UK:*UK and possibly other pronunciationsUK and possibly other pronunciations/ˈɪf/US:USA pronunciation: IPA and respellingUSA pronuncation: IPA/ɪf/ ,USA pronunciation: respelling(if )

WordReference Collins English Usage © 2020
possible situations
You use if to introduce a conditional clause in which you mention a possible situation.
If you get tired, have a rest.
If the machine stops working, call this number.
You can use if to mention a situation that might exist in the future. In the conditional clause, you use the present simple form. Don't use a future form.
If all goes well, we will arrive by lunchtime.
If you make a mistake, you will have to start again.
You sometimes use if in a conditional clause to suggest that someone does something. You usually use the present simple in the conditional clause.
If you turn to page 15, you will see a list of questions.
You can use if to mention a situation that sometimes existed in the past. You usually use the past simple in the conditional clause.
They ate outside if it was sunny.
If we had enough money, we used to go to the cinema.
You can also use if to mention something that might have happened in the past, but did not in fact happen. In the conditional clause, you use the past perfect. Don't use the past simple.
If he had known the truth, he would have run away.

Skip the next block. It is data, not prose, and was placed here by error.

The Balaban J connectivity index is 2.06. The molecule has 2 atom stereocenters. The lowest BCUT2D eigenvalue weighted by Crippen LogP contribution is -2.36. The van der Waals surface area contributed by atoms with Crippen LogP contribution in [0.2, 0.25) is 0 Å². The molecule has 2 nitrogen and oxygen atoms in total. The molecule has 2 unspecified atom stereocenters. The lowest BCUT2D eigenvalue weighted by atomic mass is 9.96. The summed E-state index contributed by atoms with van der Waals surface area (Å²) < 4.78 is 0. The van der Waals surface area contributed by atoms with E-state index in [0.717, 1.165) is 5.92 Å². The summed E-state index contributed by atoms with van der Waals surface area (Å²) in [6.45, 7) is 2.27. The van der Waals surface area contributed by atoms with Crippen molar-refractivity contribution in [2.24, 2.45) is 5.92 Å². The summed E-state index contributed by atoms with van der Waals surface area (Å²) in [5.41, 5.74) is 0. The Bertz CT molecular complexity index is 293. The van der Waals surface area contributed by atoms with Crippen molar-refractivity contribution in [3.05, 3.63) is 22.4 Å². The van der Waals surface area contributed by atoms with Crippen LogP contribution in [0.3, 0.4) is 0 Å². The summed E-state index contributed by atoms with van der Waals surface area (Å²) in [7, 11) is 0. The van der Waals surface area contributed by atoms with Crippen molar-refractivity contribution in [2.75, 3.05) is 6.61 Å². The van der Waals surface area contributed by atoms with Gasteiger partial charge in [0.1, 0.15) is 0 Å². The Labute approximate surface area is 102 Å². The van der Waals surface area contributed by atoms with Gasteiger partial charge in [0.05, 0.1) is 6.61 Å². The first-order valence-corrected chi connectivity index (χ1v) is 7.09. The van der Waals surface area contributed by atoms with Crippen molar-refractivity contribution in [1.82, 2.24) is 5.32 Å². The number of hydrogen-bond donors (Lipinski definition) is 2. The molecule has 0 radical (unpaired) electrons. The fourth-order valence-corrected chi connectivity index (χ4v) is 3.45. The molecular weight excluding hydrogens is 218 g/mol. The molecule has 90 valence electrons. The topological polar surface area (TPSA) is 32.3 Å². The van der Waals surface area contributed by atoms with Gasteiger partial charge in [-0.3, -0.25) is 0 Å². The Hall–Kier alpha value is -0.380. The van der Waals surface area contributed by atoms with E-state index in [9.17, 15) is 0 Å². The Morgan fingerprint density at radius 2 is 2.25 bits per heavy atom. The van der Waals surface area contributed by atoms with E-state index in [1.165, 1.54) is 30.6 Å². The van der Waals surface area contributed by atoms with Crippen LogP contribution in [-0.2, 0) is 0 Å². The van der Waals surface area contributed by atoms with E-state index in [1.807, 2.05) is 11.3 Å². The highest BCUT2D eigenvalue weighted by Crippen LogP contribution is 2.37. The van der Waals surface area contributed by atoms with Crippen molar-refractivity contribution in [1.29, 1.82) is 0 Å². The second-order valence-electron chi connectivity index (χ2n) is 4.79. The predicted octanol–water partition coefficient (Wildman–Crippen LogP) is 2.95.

If they had not met, this book would never have been written.
unlikely situations
You also use if in conditional clauses to mention situations that do not exist, or events that are unlikely to happen. In the conditional clause, you use the past simple. Don't use a present tense.
They would find it difficult to get a job if they left the farm.
If she wanted to, she could be a dancer.
In formal writing, when the subject of the conditional clause is I, he, she, it, there, or a singular noun, you use were in the clause instead of ‘was’.
If a problem were to arise, she would be able to resolve it.
Employees would be more productive if better resources were provided.
In conversation or informal writing people usually use was (except in the expression If I were you).
If I was a painter, I'd paint this garden.
We would prefer it if the test was a bit easier.
Sometimes was is used in formal writing too, but this is considered incorrect by many people.
in reported questions
If is also used in reported questions.
I asked her if I could help her.
I wonder if you understand what I mean.
'if' also found in these entries:

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